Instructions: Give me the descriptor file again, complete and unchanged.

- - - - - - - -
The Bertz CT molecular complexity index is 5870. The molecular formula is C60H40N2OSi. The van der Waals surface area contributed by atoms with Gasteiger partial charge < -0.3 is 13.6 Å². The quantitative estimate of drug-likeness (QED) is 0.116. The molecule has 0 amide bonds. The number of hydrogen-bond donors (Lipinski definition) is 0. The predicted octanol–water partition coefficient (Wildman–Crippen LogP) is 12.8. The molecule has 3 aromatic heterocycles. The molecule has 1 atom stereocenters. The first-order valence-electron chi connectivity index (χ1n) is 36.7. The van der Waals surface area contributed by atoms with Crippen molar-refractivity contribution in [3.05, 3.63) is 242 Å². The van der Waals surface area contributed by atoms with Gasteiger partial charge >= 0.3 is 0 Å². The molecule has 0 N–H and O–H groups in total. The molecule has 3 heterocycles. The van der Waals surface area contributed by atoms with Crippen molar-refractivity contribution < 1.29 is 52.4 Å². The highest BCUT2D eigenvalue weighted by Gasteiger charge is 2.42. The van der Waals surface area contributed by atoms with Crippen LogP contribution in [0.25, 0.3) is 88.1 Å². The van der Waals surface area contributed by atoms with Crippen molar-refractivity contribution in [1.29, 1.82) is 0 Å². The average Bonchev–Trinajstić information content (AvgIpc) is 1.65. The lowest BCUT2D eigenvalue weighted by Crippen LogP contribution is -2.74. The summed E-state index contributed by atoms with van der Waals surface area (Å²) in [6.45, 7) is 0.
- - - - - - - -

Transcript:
The Bertz CT molecular complexity index is 5870. The molecular formula is C60H40N2OSi. The van der Waals surface area contributed by atoms with Gasteiger partial charge < -0.3 is 13.6 Å². The quantitative estimate of drug-likeness (QED) is 0.116. The molecule has 0 amide bonds. The number of hydrogen-bond donors (Lipinski definition) is 0. The predicted octanol–water partition coefficient (Wildman–Crippen LogP) is 12.8. The molecule has 3 aromatic heterocycles. The molecule has 1 atom stereocenters. The first-order valence-electron chi connectivity index (χ1n) is 36.7. The van der Waals surface area contributed by atoms with Crippen molar-refractivity contribution in [3.05, 3.63) is 242 Å². The van der Waals surface area contributed by atoms with Gasteiger partial charge >= 0.3 is 0 Å². The molecule has 0 N–H and O–H groups in total. The molecule has 3 heterocycles. The van der Waals surface area contributed by atoms with Crippen molar-refractivity contribution < 1.29 is 52.4 Å². The highest BCUT2D eigenvalue weighted by Gasteiger charge is 2.42. The van der Waals surface area contributed by atoms with Crippen LogP contribution in [0.25, 0.3) is 88.1 Å². The van der Waals surface area contributed by atoms with Crippen molar-refractivity contribution in [1.29, 1.82) is 0 Å². The average Bonchev–Trinajstić information content (AvgIpc) is 1.65. The lowest BCUT2D eigenvalue weighted by Crippen LogP contribution is -2.74. The summed E-state index contributed by atoms with van der Waals surface area (Å²) in [6.45, 7) is 0.